It’s now been almost a year since the Kindle Fire HD was released, and as surely as autumn follows summer, Amazon is preparing to launch an updated line of tablets to compete against the rejuvenated Nexus 7 and the (assumed) iPad mini with Retina display.
According to “trusted sources,” Amazon will be releasing new versions of the 7in and 8.9in Kindle Fire HD and the entry-level Kindle Fire in September – and, if the trusted source is to be believed, the Kindle Fire HDs will come with very impressive hardware specs indeed.
With the new Nexus 7 already released, and receiving generally excellent reviews, how will the new Kindle Fire HD stack up?
Kindle Fire HD 2
According to a source who spoke to BGR, both the 7in and 8.9in Kindle Fire HD tablets, and the entry-level Kindle Fire, will receive significant overhauls in terms of appearance, hardware, and software.
All three tablets will lose their rounded edges (see the pic of the current Kindle Fire HD 7 below) and bezels, and take on a more “chiselled” appearance, apparently making them more comfortable. The new tablets will be lighter, too, though we don’t have any exact figures.
On the hardware front, the 7in Fire HD will have a 1920 x 1200 display, 2GB of RAM, and a quad-core Qualcomm Snapdragon 800 SoC (clocked at around 2GHz, apparently). There’s a front-facing camera (but no rear-facing camera), Wi-Fi (probably up to 802.11n), and various storage (16/32/64GB) and cellular options.
The 8.9in Fire HD will have a 2560 x 1600 display and a rear-facing camera, but otherwise the specs appear to be identical.
Software-wise, both tablets are apparently running Android 4.2.2 Jelly Bean internally, with Amazon’s usual customisations. Android 4.3 is still almost brand new, so we’ll almost certainly get Android 4.2.2 or 4.2.3 when the Fire HD tablets launch sometime in September.
Price-wise, Amazon will be trying to match its current line-up (£159 for the 16GB 7in model, £229 for the 8.9in). With Google’s Nexus 7 price bump from £159 to £199, we wouldn’t be surprised if Amazon follows suit – or, on the other hand, Amazon could well try to push the advantage.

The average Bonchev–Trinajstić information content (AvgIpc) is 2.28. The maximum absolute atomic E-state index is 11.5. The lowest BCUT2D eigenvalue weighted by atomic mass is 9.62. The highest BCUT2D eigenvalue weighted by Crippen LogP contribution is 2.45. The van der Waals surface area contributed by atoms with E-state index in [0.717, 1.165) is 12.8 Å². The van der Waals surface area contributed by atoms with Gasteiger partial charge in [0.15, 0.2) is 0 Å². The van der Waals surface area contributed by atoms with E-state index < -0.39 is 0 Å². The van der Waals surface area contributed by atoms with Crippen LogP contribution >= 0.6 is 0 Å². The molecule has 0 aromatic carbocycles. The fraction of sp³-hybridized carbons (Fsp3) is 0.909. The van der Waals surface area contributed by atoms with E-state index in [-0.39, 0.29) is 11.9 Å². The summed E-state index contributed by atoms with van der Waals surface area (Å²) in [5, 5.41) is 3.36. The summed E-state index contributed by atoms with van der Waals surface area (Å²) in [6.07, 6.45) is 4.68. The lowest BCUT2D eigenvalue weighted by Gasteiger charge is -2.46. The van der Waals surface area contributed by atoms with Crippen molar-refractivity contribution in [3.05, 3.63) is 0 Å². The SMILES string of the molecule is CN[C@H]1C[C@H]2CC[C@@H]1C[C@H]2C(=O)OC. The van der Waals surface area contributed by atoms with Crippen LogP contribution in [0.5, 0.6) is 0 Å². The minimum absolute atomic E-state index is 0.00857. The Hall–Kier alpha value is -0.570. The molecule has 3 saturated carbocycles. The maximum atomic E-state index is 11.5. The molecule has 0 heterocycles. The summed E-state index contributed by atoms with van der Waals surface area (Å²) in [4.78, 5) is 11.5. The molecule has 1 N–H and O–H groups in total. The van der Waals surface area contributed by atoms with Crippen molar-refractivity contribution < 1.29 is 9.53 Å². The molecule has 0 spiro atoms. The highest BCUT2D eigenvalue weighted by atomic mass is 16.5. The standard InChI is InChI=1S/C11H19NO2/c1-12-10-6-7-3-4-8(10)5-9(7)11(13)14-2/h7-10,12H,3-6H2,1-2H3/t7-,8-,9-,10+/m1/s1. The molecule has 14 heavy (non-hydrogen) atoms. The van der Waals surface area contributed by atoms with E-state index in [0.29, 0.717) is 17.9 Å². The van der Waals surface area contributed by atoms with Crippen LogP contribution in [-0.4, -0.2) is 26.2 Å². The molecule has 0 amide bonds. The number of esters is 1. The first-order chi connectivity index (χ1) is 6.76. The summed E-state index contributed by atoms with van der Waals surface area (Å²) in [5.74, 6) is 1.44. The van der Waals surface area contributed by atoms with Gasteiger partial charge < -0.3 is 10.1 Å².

Kindle Fire 3
The Kindle Fire 3 will receive its own set of hardware and software upgrades. The display will make the jump to 1280 x 800 (up from 1024 x 600), and it will inherit the SoC that’s used in the current-gen Kindle Fire HD 8.9 (OMAP 4470, SGX544 graphics). RAM will stay at 1GB; and probably so will the price, at £129.
These might sound like fairly small upgrades, but it’s still almost a doubling in pixel density and CPU/GPU performance. It won’t match up to the Nexus 7 or iPad mini, but at £129 it isn’t meant to compete – it’s meant to pick up all of those consumers who want to get in on the tablet thing while spending as little money as possible. (Considering the Kindle Fire is still Amazon’s best-selling product, it would seem there are a lot of people like this).
Kindle Fire HD vs Nexus 7
Just like last year, the big question is, should you buy the Nexus 7 or the Kindle Fire HD? And, just like last year, it’s a toss-up. If these specs turn out to be real, then the 7in Kindle Fire HD and Nexus 7 will have almost identical hardware specs, with the only real differentiator being the rear-facing camera and the software.
The 8.9in Kindle Fire HD, of course, won’t have much in the way of competition (except from the iPad Mini, I suppose, but that will be in a different price bracket) – and the Kindle Fire, at £129, will continue to mop up the remainders. I wonder where in this price range the Surface Mini will debut, too.
If all goes to plan, the new Kindle Fires should be announced sometime in September, and released soon after. Amazon has a tendency to release one or two new products each year, too, so we wouldn’t be shocked if CEO Jeff Bezos also has a surprise product announcement up his sleeve. An Android-based game console or set-top box, perhaps?